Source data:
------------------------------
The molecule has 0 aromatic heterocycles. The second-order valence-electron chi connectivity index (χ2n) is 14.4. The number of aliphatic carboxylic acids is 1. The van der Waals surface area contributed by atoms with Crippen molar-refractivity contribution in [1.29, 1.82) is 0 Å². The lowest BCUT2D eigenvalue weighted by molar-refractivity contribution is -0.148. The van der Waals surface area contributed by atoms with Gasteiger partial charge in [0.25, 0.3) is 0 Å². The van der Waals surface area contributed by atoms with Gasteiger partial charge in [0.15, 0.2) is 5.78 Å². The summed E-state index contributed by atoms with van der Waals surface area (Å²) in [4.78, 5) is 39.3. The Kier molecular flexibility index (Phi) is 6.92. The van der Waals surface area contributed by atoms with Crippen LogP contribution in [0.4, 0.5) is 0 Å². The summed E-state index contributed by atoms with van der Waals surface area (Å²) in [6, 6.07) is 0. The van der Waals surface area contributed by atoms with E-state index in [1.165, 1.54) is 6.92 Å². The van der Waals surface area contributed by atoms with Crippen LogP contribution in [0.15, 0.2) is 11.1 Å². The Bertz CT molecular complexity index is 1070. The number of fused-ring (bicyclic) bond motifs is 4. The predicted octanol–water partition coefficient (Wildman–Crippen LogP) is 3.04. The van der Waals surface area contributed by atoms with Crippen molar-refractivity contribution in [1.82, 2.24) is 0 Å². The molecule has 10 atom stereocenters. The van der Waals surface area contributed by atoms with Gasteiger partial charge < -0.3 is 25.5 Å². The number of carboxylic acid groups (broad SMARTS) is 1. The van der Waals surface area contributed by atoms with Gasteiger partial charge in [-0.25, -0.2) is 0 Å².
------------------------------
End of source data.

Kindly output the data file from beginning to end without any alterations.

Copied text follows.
The molecule has 0 aromatic heterocycles. The second-order valence-electron chi connectivity index (χ2n) is 14.4. The number of aliphatic carboxylic acids is 1. The van der Waals surface area contributed by atoms with Crippen molar-refractivity contribution in [1.29, 1.82) is 0 Å². The lowest BCUT2D eigenvalue weighted by molar-refractivity contribution is -0.148. The van der Waals surface area contributed by atoms with Gasteiger partial charge in [0.25, 0.3) is 0 Å². The van der Waals surface area contributed by atoms with Gasteiger partial charge in [0.15, 0.2) is 5.78 Å². The summed E-state index contributed by atoms with van der Waals surface area (Å²) in [4.78, 5) is 39.3. The Kier molecular flexibility index (Phi) is 6.92. The van der Waals surface area contributed by atoms with Crippen LogP contribution in [0.4, 0.5) is 0 Å². The summed E-state index contributed by atoms with van der Waals surface area (Å²) in [6, 6.07) is 0. The van der Waals surface area contributed by atoms with E-state index in [1.165, 1.54) is 6.92 Å². The van der Waals surface area contributed by atoms with Crippen LogP contribution in [0.15, 0.2) is 11.1 Å². The Bertz CT molecular complexity index is 1070. The number of fused-ring (bicyclic) bond motifs is 4. The predicted octanol–water partition coefficient (Wildman–Crippen LogP) is 3.04. The van der Waals surface area contributed by atoms with Crippen molar-refractivity contribution in [1.82, 2.24) is 0 Å². The molecule has 10 atom stereocenters. The van der Waals surface area contributed by atoms with Gasteiger partial charge < -0.3 is 25.5 Å². The number of carboxylic acid groups (broad SMARTS) is 1. The van der Waals surface area contributed by atoms with Gasteiger partial charge in [-0.25, -0.2) is 0 Å².